My interest in adult literacy was sparked far from Tasmania. I’d been working in Vietnam – a highly literate country where the most lowly paid, disadvantaged cyclo driver would pass his time reading the newspaper – and then moved to Solomon Islands, where my neighbour asked me to teach her to read because she wanted to be sure no one would take advantage of her. The contrast between those two societies was extreme, and it led me, through the study of linguistics, to look at the preconditions for a literate society and at how people learn to read.

After years working overseas, I was surprised to discover that adults in my own country shared the challenges faced by my Solomon Islands friends. I first saw this through work with the Department of Foreign Affairs and Trade in Tasmania, when I heard from exporters that a lack of workers with suitable literacy was limiting their chance to expand.

I came to understand that, while there are many reasons why a person can reach adulthood with low literacy – disadvantage, childhood illness, disrupted schooling, learning difficulties – the problem is compounded by advances in technology that have made literacy more crucial today than ever before. A person who may have been able to get by in life with low skills several decades ago – dealing face-to-face and over the counter, rather than online – now needs help, particularly when the requirements of their job change or a partner who has attended to the family or business paperwork is no longer on the scene.

These are real people, whom we all know in our small community. Helping them to have better literacy and numeracy will make a difference for all of us, and we all have a role to play.

When I got the chance to come to work for LINC Tasmania in 2014, my goal was to ensure that the extraordinary commitment this state has made, with tripartisan support, to raising adult literacy, achieved results. And I am confident that 26TEN, Tasmania’s strategy to engage business, community, government and individuals to have a collective impact on literacy and numeracy levels, and LINC Tasmania’s statewide adult literacy service, which is part of that collective effort, are changing lives every day.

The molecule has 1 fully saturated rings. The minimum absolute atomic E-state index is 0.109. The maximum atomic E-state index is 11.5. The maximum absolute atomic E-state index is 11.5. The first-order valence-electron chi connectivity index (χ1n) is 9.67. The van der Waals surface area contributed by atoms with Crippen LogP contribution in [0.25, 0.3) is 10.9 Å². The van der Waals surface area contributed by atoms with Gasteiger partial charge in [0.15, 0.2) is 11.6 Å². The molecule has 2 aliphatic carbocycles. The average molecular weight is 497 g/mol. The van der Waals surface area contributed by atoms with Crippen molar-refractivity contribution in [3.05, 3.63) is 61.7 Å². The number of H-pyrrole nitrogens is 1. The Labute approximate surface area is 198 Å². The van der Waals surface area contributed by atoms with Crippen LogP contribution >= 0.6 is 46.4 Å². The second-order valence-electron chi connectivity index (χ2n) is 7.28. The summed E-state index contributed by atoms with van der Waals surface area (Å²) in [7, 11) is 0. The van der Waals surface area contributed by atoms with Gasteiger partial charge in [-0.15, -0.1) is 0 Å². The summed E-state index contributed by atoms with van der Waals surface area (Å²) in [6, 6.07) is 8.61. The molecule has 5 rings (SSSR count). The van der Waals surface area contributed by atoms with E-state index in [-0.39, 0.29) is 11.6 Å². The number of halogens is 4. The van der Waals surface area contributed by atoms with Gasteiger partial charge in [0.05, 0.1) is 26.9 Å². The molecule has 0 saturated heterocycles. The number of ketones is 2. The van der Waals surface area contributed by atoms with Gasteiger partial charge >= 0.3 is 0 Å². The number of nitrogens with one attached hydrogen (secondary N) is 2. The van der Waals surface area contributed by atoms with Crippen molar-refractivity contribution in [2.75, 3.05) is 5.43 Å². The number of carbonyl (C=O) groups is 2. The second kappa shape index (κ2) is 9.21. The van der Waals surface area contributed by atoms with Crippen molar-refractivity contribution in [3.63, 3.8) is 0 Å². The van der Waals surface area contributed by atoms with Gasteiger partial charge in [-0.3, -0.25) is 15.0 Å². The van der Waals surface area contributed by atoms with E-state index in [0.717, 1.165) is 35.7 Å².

Few realise how lucky we are in Tasmania to have a statewide public library service that is unique in giving all adults access to individualised literacy and numeracy learning. The service was established under the Tasmanian Adult Literacy Action Plan in 2010. Seven literacy coordinators were initially placed in urban libraries, with a further fifteen joining them in regional areas around the state, in Risdon Prison and in community corrections, in 2012. Today the service is supported by Managers, administrative staff, customer service officers, and our 26TEN library collection which contains material specifically chosen for emerging readers.

Importantly, it is also supported by a pool of over 800 trained volunteers who work one-to-one with clients who need help to improve their skills.

LINC Tasmania has always had the advantage of being a welcoming and friendly community space well-placed to engage adults who need support. Our recent focus has been on ensuring our volunteer workforce and coordinators are providing the highest quality literacy learning, based on strong evidence, so that all clients get the knowledge, skills and practice they need they need to read, write and communicate better.

We use the Australian Core Skills Framework (ACSF) to assess our clients and to map learning needs and we place a special focus on adult learning principles – making learning relevant and practical, acknowledging prior experience, setting meaningful goals, encouraging self-directed learning and encouraging self-reflection.

We are also working to make sure that our coordinators and volunteers use approaches based on evidence to ensure learners build all the foundational elements they need to become an efficient reader and writer: oral Language, phonological awareness, letter-sound knowledge (phonics), vocabulary, fluency and comprehension. Australia’s National Inquiry into the Teaching of Reading in 2005 identified the first five of these elements and more recently the importance of a sixth, oral language, which underpins all the other elements, has been included. The family literacy programs run in our libraries around the state, Rock and Rhyme and Story-time, are aimed at developing this early foundation skill that is so crucial to successful literacy learning.

It is rewarding to hear feedback from our clients who have taken the step to get support and are finding they are more confident, can support their children and engage better with their communities because their skills have improved. Our challenge is to make sure more people take advantage of the opportunities offered in this state to help people build their skills. We need to work together, through the collective effort that 26TEN can drive, to spread the word that it is possible to build your skills, and change your life.

Anita Planchon is Manager of Strategy and Engagement at LINC Tasmania. She has a Master of Arts in Applied Linguistics with a focus on multilingualism and second and subsequent language acquisition, and a career history as a diplomat with postings in Vietnam, Solomon Islands and New Caledonia. Here, Anita writes for the Communicating: The Heart of Literacy initiative – find more at chattermatters.com.au.

Something to think about: What would life be like for you if reading was hard for you?